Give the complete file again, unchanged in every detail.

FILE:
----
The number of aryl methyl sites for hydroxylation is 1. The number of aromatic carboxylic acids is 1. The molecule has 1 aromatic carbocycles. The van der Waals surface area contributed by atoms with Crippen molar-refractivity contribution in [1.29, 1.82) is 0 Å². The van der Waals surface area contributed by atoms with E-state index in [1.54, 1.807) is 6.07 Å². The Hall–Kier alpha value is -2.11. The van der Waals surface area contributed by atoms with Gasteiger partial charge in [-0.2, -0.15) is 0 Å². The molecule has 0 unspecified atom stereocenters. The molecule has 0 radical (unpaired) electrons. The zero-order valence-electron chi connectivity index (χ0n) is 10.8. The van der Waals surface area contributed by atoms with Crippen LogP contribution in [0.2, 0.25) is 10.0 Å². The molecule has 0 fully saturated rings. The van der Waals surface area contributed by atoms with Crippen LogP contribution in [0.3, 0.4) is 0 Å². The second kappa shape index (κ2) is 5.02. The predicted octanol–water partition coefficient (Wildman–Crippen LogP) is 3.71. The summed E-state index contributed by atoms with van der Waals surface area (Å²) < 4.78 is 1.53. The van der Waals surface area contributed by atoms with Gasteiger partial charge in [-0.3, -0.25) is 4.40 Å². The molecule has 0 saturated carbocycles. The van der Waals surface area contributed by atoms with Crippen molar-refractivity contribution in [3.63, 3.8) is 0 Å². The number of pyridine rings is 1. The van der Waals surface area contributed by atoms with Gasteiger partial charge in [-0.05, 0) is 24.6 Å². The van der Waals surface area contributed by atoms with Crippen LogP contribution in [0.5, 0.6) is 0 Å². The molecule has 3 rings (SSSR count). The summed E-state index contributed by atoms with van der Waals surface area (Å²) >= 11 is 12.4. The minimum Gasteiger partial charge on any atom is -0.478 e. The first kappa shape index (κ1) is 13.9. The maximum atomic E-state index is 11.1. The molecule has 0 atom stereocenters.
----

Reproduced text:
The number of aryl methyl sites for hydroxylation is 1. The number of aromatic carboxylic acids is 1. The molecule has 1 aromatic carbocycles. The van der Waals surface area contributed by atoms with Crippen molar-refractivity contribution in [1.29, 1.82) is 0 Å². The van der Waals surface area contributed by atoms with E-state index in [1.54, 1.807) is 6.07 Å². The Hall–Kier alpha value is -2.11. The van der Waals surface area contributed by atoms with Gasteiger partial charge in [-0.2, -0.15) is 0 Å². The molecule has 0 unspecified atom stereocenters. The molecule has 0 radical (unpaired) electrons. The zero-order valence-electron chi connectivity index (χ0n) is 10.8. The van der Waals surface area contributed by atoms with Crippen LogP contribution in [0.2, 0.25) is 10.0 Å². The molecule has 0 fully saturated rings. The van der Waals surface area contributed by atoms with Crippen LogP contribution in [0.3, 0.4) is 0 Å². The second kappa shape index (κ2) is 5.02. The predicted octanol–water partition coefficient (Wildman–Crippen LogP) is 3.71. The summed E-state index contributed by atoms with van der Waals surface area (Å²) < 4.78 is 1.53. The van der Waals surface area contributed by atoms with Gasteiger partial charge in [-0.3, -0.25) is 4.40 Å². The molecule has 0 saturated carbocycles. The van der Waals surface area contributed by atoms with Crippen molar-refractivity contribution in [3.63, 3.8) is 0 Å². The number of pyridine rings is 1. The van der Waals surface area contributed by atoms with Gasteiger partial charge in [-0.05, 0) is 24.6 Å². The van der Waals surface area contributed by atoms with Crippen LogP contribution in [0.5, 0.6) is 0 Å². The molecule has 3 rings (SSSR count). The summed E-state index contributed by atoms with van der Waals surface area (Å²) >= 11 is 12.4. The minimum Gasteiger partial charge on any atom is -0.478 e. The first kappa shape index (κ1) is 13.9. The maximum atomic E-state index is 11.1. The molecule has 0 atom stereocenters.